Lamentations 4

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Read Lamentations 4

4 How the gold has lost its luster,
    the fine gold become dull!
The sacred gems are scattered
    at every street corner.

How the precious children of Zion,
    once worth their weight in gold,
are now considered as pots of clay,
    the work of a potter’s hands!

Even jackals offer their breasts
    to nurse their young,
but my people have become heartless
    like ostriches in the desert.

Because of thirst the infant’s tongue
    sticks to the roof of its mouth;
the children beg for bread,
    but no one gives it to them.

Those who once ate delicacies
    are destitute in the streets.
Those brought up in royal purple
    now lie on ash heaps.

The punishment of my people
    is greater than that of Sodom,
which was overthrown in a moment
    without a hand turned to help her.

Their princes were brighter than snow
    and whiter than milk,
their bodies more ruddy than rubies,
    their appearance like lapis lazuli.

But now they are blacker than soot;
    they are not recognized in the streets.
Their skin has shriveled on their bones;
    it has become as dry as a stick.

Those killed by the sword are better off
    than those who die of famine;
racked with hunger, they waste away
    for lack of food from the field.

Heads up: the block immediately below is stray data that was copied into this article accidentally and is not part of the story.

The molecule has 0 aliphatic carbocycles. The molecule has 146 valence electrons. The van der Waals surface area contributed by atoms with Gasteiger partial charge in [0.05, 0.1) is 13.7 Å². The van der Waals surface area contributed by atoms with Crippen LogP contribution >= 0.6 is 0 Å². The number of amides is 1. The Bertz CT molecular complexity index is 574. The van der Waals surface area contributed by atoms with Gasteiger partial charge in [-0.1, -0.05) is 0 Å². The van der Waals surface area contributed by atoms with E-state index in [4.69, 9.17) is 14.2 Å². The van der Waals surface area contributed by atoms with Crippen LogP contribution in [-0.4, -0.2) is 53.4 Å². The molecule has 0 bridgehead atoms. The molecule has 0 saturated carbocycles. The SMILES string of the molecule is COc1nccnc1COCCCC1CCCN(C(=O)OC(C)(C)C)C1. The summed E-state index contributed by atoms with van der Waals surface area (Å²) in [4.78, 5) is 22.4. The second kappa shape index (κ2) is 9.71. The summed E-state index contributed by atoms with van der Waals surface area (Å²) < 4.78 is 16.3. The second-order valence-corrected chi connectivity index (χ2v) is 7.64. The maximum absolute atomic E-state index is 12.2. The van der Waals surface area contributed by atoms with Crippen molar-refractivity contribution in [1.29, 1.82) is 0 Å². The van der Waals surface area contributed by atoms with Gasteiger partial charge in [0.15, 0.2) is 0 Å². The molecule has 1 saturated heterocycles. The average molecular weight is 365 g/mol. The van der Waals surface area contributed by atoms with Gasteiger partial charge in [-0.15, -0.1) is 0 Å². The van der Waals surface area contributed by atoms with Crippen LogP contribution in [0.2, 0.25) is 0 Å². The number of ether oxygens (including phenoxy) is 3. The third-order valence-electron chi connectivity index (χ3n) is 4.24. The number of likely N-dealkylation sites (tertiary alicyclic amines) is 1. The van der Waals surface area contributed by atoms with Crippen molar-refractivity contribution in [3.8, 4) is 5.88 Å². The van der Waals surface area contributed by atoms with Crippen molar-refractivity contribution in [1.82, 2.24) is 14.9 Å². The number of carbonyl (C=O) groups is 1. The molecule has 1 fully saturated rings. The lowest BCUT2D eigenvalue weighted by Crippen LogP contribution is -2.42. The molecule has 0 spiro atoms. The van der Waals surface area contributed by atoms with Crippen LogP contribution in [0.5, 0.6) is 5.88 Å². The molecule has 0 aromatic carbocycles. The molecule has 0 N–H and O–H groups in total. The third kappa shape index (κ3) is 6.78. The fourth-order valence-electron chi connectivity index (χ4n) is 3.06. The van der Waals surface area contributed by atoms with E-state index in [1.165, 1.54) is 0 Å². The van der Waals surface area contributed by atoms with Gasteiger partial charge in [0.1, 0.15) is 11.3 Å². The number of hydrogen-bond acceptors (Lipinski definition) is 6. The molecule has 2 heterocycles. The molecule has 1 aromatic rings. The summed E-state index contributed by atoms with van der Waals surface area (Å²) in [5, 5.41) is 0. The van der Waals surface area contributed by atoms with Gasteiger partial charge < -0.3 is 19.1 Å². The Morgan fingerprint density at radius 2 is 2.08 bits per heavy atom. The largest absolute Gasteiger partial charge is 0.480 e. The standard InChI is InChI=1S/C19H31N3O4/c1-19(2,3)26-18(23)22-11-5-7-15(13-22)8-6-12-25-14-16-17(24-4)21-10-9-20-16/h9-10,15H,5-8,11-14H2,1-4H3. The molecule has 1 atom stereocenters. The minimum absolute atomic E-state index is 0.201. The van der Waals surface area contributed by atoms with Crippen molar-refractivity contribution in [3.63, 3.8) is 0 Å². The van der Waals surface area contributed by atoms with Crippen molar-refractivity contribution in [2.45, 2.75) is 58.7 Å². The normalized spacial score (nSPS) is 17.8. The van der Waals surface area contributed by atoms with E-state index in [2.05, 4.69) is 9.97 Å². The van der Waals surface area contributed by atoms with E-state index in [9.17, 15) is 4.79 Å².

10 With their own hands compassionate women
    have cooked their own children,
who became their food
    when my people were destroyed.

11 The Lord has given full vent to his wrath;
    he has poured out his fierce anger.
He kindled a fire in Zion
    that consumed her foundations.

12 The kings of the earth did not believe,
    nor did any of the peoples of the world,
that enemies and foes could enter
    the gates of Jerusalem.

13 But it happened because of the sins of her prophets
    and the iniquities of her priests,
who shed within her
    the blood of the righteous.

14 Now they grope through the streets
    as if they were blind.
They are so defiled with blood
    that no one dares to touch their garments.

15 “Go away! You are unclean!” people cry to them.
    “Away! Away! Don’t touch us!”
When they flee and wander about,
    people among the nations say,
    “They can stay here no longer.”

16 The Lord himself has scattered them;
    he no longer watches over them.
The priests are shown no honor,
    the elders no favor.

17 Moreover, our eyes failed,
    looking in vain for help;